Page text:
This article is part 3 of 7 in the series Nīlakaṇṭhadīkṣita

The fifteenth Sarga begins with a description of the rainy season –

कटु भेकगणेन चुक्रुशे कलकेकामुखरेषु केकिषु |
कवयः कवयन्तु तावता कविपाशः किमुपैति मूकताम् ||

Even as peacocks cooed sweetly, frogs continued to croak. Do poetasters remain silent just because great poets are busy composing poetry? (15.14)

The sixteenth Sarga has a short description of the noon –

अस्ञ्चरत्पान्थमनालपद्द्विजं सरोजकोशोदरलीनषट्पदम् |
प्रतप्तहेमप्रतिमं समस्तमप्यभूदहर्मध्यगते जगद्रवौ ||

There was not a soul on the street. None could hear Brahmins chat. Bees rested within lotus. When it was noon, the world seemed like molten gold. (16.35)

The next Sarga, in which is narrated the story of how the Pāṇḍyan king’s younger brother, a cheat, joined hands with the neighboring ruler to defeat his brother in war, contains a description of summer –

तपने जगत्तपति निष्करुणं समये समस्तमयशो निहितम् |
सचिवः खलः शिथिलयन्प्रकृतीर्नृपतिं किलापदि निमज्जयति ||

It was the sun who scorched the world but the season was blamed for it. When a wicked minister torments the subjects it is the king who is put in trouble. (17.57)

The eighteenth Sarga that follows describes a battle between the Pāṇḍyan king Śivapādaśekhara and his enemy, the king of Colas –

अवभिद्य बिम्बमहिमद्युतेर्दिवं प्रति गच्छतां युधि भटाश्वदन्तिनाम् |
गणनाममर्त्यगणका वितेनिरे चरमाङ्गसीम्नि निभृता विवस्वतः ||

When soldiers, horses and elephants, killed in battle, cleaved through the suns orb on their way to heaven, they encountered a few accountants from the divine realm waiting at the other end to keep count (18.19)

The above verse plays on the poetic convention that those killed in battle reach heaven by cleaving through the sun.

The nineteenth Sarga starts with a description of Suguṇapāṇḍya's hunting expedition followed by a description of the final dissolution of the universe, Pralaya, and the events preceding it –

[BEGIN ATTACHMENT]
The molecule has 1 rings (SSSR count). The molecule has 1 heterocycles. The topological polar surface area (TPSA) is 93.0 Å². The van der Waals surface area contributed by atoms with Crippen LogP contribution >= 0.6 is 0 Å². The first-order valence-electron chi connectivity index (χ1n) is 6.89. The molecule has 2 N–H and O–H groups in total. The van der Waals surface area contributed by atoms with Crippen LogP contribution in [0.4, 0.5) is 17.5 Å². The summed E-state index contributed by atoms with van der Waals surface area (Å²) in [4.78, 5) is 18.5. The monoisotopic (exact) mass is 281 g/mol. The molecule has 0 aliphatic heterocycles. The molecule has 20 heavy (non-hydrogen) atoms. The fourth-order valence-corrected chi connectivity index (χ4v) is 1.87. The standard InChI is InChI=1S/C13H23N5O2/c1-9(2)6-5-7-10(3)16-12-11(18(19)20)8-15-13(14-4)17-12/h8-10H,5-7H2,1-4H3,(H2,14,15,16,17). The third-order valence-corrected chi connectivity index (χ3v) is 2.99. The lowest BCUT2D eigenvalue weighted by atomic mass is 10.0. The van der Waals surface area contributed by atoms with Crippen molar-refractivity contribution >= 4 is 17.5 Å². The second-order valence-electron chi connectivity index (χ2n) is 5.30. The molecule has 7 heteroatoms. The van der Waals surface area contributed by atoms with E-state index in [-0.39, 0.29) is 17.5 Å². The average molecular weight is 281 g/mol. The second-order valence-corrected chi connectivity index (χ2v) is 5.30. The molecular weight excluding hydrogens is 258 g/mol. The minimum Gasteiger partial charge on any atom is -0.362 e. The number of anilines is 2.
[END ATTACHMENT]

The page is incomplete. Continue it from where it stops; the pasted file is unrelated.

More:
द्रवीकृतैः प्रथममथोपशोषितैः स्थालीकृतैर्हिमशिखरैः समन्ततः |
हिमालयो मृदुपलमात्रशोषितो विदिद्युते भुवि किल वेत्रदण्डवत् ||

The snowy peaks of Himalayas first melted away and then dried up exposing the bare lands underneath. Covered everywhere with dry grass, the mountain stood like a piece of reed. (19.41)

The Sarga that follows contains a description of bad poets who dominate the literary field much to the dismay of genuine poets –

काव्यागमज्ञा सुखमाक्षिपन्तु का तत्र चिन्ता भवतः प्रसादात् |
अहो वयं प्रव्यथिता अमीभिः काव्याध्वदुष्टश्वभिरेडमूकैः ||

Let those that understand the secrets of poetry censure us as they wish. We do not fear them for Śiva is kind to us. But what we cannot bear are these deaf and dumb fools who plague the path of poesy like rabid dogs. (20.21)

The twenty-first Sarga has a description of the Cola country followed by a devotee’s plea to Śiva in verses that overflow with emotion –

एकं विधेयमवलम्बनमित्युपेक्ष्य
नीतिं श्रितोऽस्मि चरणौ तव चन्द्रमौले |
आतः किमत्थमियमापदि मे महत्या-
मन्योन्यदत्तभरयोरनयोरुपेक्षा ||

Having disregarded the commonsense wisdom that one must always seek help from a single source, I, O Śiva, took recourse to the pair of your feet. And now, each of your feet, thinking that the other will take responsibility of protecting me from this calamity, doesnt seem to care anymore. (21.31)

The last Sarga contains an enumeration of Śiva’s sixty-four pastimes as part of a praise sung by gods. The poet, under this pretext, has managed to summarize the entire content of his epic-work.

Nīlakaṇṭhadīkita as a master story-teller

One of the sixty-four episodes is narrated below. The near-verbatim translation of the stories proves how capable the poet was in adding subtle details to the narrative so as to make it all the more interesting.

How the young boy was crowned a king